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Saima Saleem: Helen Keller of Pakistan

She was born on August 10, 1984. She had been fascinated with reading since childhood, but an inherited disease began to take away her eyesight and she lost the great blessing of seeing at the age of 13.

Her parents loved their daughter dearly, they encouraged her daughter and Aziz Jahan got her early education from Trust School. She passed her BA examination in English Literature in the first division from Conrad College for Women's University and after completing her higher education from there passed the CSS examination and dreamed of serving her country. He had to work hard to make this dream a reality.

The Federal Public Service Commission (FPSC), which conducts CSS exams, has refused to take computerized exams. However, their efforts paid off and in 2005 an ordinance was passed by the President of Pakistan allowing computerized examinations for the blind.

Under the same law, she took the CSS 2007 exam and won first place in the overall sixth and women's. Then when it came to their deployment, FPSC gave the option of deployment in only 4 groups (Accounts, Commerce, Information, and Postal). But she wanted to go to the Foreign Service, which was not mentioned here.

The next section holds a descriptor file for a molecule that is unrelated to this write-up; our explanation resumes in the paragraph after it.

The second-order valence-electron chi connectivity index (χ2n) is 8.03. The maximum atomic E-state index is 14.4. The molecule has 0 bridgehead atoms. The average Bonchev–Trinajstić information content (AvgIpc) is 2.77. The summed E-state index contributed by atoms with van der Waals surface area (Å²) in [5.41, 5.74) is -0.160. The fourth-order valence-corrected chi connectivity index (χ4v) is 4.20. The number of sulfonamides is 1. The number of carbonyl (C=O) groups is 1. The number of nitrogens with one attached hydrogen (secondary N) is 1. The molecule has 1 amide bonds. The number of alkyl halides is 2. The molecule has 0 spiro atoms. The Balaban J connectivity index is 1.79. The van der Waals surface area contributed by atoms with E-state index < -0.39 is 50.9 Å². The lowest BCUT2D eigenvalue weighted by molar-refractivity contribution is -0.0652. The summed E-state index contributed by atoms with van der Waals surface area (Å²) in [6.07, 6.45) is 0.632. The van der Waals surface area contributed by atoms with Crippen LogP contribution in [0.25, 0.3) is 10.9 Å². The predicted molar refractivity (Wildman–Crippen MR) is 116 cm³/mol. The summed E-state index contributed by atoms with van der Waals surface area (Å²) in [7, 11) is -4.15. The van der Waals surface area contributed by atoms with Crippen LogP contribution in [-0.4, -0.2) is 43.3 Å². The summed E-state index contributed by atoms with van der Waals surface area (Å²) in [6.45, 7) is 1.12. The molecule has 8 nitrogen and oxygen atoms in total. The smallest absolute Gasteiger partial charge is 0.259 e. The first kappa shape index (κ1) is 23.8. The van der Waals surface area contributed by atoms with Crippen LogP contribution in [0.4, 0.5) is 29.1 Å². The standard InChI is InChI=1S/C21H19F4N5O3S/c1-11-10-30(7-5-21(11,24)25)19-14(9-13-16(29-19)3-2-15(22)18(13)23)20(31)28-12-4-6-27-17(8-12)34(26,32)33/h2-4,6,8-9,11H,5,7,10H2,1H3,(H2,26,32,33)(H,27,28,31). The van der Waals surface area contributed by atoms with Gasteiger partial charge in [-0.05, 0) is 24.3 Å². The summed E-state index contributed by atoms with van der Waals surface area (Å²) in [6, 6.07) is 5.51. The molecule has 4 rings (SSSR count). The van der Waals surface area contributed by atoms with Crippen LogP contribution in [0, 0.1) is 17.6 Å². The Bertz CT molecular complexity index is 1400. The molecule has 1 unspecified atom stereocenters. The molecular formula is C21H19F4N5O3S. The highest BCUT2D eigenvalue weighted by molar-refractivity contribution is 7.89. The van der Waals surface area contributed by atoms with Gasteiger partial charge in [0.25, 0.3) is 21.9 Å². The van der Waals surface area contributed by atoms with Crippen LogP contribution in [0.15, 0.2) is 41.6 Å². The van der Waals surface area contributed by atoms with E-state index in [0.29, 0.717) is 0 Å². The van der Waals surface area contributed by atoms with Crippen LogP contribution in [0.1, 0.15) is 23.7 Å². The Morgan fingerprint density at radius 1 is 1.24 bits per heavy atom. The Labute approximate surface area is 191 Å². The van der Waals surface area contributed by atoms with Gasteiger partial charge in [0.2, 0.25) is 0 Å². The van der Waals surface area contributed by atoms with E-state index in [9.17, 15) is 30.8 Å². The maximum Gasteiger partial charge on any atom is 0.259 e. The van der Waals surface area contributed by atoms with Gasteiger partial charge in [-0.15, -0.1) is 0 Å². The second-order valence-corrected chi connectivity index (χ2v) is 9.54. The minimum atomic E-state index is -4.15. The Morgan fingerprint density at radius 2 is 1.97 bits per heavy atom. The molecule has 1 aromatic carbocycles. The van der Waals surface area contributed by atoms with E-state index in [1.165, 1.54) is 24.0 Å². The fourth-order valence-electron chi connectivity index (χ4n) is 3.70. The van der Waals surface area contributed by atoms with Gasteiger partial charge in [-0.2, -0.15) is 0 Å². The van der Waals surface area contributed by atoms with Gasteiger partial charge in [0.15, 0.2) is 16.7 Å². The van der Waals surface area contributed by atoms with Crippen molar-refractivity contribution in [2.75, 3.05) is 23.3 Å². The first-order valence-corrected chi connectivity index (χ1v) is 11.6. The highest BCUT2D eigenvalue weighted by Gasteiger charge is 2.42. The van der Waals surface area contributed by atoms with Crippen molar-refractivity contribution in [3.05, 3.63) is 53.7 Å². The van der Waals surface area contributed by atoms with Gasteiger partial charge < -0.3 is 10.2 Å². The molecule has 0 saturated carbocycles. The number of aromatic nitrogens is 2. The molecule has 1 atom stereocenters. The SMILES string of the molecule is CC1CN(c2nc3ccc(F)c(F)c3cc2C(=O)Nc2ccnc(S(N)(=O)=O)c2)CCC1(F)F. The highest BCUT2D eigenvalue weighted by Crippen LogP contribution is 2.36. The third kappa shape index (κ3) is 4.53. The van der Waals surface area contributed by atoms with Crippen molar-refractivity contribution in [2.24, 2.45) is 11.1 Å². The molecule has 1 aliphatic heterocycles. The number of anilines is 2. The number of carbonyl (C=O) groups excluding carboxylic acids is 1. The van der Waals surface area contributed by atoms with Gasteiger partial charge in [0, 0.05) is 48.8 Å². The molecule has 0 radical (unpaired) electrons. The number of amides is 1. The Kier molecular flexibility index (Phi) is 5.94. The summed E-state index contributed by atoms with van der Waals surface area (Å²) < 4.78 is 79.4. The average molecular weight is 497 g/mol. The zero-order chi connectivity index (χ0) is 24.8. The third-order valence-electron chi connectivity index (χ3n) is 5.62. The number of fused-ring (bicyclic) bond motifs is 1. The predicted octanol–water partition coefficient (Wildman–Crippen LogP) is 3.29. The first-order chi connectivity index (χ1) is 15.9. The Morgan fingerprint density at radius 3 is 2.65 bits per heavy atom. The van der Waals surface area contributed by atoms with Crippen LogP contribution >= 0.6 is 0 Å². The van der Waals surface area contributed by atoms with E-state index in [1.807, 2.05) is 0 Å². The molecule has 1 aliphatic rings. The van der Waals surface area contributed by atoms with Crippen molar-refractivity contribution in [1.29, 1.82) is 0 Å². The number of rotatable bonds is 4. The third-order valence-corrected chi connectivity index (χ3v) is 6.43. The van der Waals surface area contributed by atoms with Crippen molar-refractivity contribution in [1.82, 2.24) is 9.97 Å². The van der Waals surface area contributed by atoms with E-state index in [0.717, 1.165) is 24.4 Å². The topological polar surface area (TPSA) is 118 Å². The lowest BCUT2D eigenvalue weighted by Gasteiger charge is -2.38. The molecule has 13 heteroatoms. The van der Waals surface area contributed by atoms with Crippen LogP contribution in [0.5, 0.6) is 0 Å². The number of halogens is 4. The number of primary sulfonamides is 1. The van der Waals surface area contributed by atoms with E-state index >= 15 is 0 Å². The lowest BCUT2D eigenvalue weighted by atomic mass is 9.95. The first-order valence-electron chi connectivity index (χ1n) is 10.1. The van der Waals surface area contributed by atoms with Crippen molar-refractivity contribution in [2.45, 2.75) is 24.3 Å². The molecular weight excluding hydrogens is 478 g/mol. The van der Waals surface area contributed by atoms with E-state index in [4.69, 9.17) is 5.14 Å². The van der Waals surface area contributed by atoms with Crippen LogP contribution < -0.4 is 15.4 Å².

During the interview, the panel also asked, "Is he satisfied with the groups offered for his deployment?" So he gave a clear answer, "No, I'm not satisfied." I should be assigned to the group based on the position I got after the competitive exam.

His request was approved by the then Prime Minister. Thus, in 2009, she became Pakistan's first blind diplomat. She is currently serving as Pakistan's Secretary-General for the Permanent Mission to the United Nations in Geneva, and we know her as 'Saima Saleem'.

On the occasion of the 76th session of the UN General Assembly, he fully responded to the Indian allegations against Pakistan. For the first time in the General Assembly, a Pakistani read and answered in Braille. Of course, Pakistan is proud of a brave woman like Saima Saleem. He can also be called the 'Helen Keller' of Pakistan who did not let physical disability stand in the way of her success.

We should promote such role models at home and abroad so that other people can also be encouraged. Saima Saleem continued her dedication to education and in 2019 she received her LLM degree in International Law (Specialization in International Human Rights Law and International Humanitarian Law) from the University of Geneva (Switzerland).

Prior to that, she attended Georgetown University of Foreign Service in 2012 on a Full Bright Scholarship. He is also a writer and motivational speaker. She was also awarded the Fatima Jinnah Gold Medal on the occasion of International Women's Day and the Quaid-e-Azam Gold Medal for Outstanding Educational Performance.

His brother Yousuf Saleem is Pakistan's first blind judge. These brothers and sisters have set an example of determination. He has proved that if the intentions are strong, the destination can be found in any situation. These shining examples should be placed before the society so that the importance of education is known to all.